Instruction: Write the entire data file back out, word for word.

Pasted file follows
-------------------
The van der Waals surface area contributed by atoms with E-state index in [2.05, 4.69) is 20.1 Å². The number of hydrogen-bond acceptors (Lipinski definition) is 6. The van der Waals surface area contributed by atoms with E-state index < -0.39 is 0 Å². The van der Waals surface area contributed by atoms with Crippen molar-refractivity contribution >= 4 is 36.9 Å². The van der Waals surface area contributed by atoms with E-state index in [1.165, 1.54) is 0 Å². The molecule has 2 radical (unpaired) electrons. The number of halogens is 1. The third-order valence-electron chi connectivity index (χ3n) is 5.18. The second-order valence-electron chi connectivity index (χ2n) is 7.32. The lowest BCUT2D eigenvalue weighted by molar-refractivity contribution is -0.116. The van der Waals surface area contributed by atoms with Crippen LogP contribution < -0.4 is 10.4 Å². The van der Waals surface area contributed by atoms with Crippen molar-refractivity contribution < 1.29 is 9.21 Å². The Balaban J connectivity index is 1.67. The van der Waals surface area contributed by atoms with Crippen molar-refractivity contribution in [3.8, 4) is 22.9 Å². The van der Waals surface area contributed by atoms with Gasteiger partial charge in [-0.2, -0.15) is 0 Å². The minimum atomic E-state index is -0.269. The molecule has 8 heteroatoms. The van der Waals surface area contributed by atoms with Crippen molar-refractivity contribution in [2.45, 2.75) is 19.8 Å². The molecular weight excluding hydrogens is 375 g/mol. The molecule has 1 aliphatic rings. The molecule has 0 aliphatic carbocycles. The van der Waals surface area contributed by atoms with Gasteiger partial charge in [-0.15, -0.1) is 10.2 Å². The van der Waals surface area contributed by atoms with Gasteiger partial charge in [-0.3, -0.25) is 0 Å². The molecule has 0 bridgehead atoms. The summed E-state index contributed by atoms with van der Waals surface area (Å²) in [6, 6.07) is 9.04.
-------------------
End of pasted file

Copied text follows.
The van der Waals surface area contributed by atoms with E-state index in [2.05, 4.69) is 20.1 Å². The number of hydrogen-bond acceptors (Lipinski definition) is 6. The van der Waals surface area contributed by atoms with E-state index < -0.39 is 0 Å². The van der Waals surface area contributed by atoms with Crippen molar-refractivity contribution >= 4 is 36.9 Å². The van der Waals surface area contributed by atoms with E-state index in [1.165, 1.54) is 0 Å². The molecule has 2 radical (unpaired) electrons. The number of halogens is 1. The third-order valence-electron chi connectivity index (χ3n) is 5.18. The second-order valence-electron chi connectivity index (χ2n) is 7.32. The lowest BCUT2D eigenvalue weighted by molar-refractivity contribution is -0.116. The van der Waals surface area contributed by atoms with Crippen LogP contribution < -0.4 is 10.4 Å². The van der Waals surface area contributed by atoms with Crippen molar-refractivity contribution < 1.29 is 9.21 Å². The Balaban J connectivity index is 1.67. The van der Waals surface area contributed by atoms with Crippen molar-refractivity contribution in [3.8, 4) is 22.9 Å². The van der Waals surface area contributed by atoms with Gasteiger partial charge in [-0.2, -0.15) is 0 Å². The minimum atomic E-state index is -0.269. The molecule has 8 heteroatoms. The van der Waals surface area contributed by atoms with Crippen molar-refractivity contribution in [2.45, 2.75) is 19.8 Å². The molecular weight excluding hydrogens is 375 g/mol. The molecule has 1 aliphatic rings. The molecule has 0 aliphatic carbocycles. The van der Waals surface area contributed by atoms with Gasteiger partial charge in [-0.15, -0.1) is 10.2 Å². The van der Waals surface area contributed by atoms with Gasteiger partial charge in [-0.3, -0.25) is 0 Å². The molecule has 0 bridgehead atoms. The summed E-state index contributed by atoms with van der Waals surface area (Å²) in [6, 6.07) is 9.04.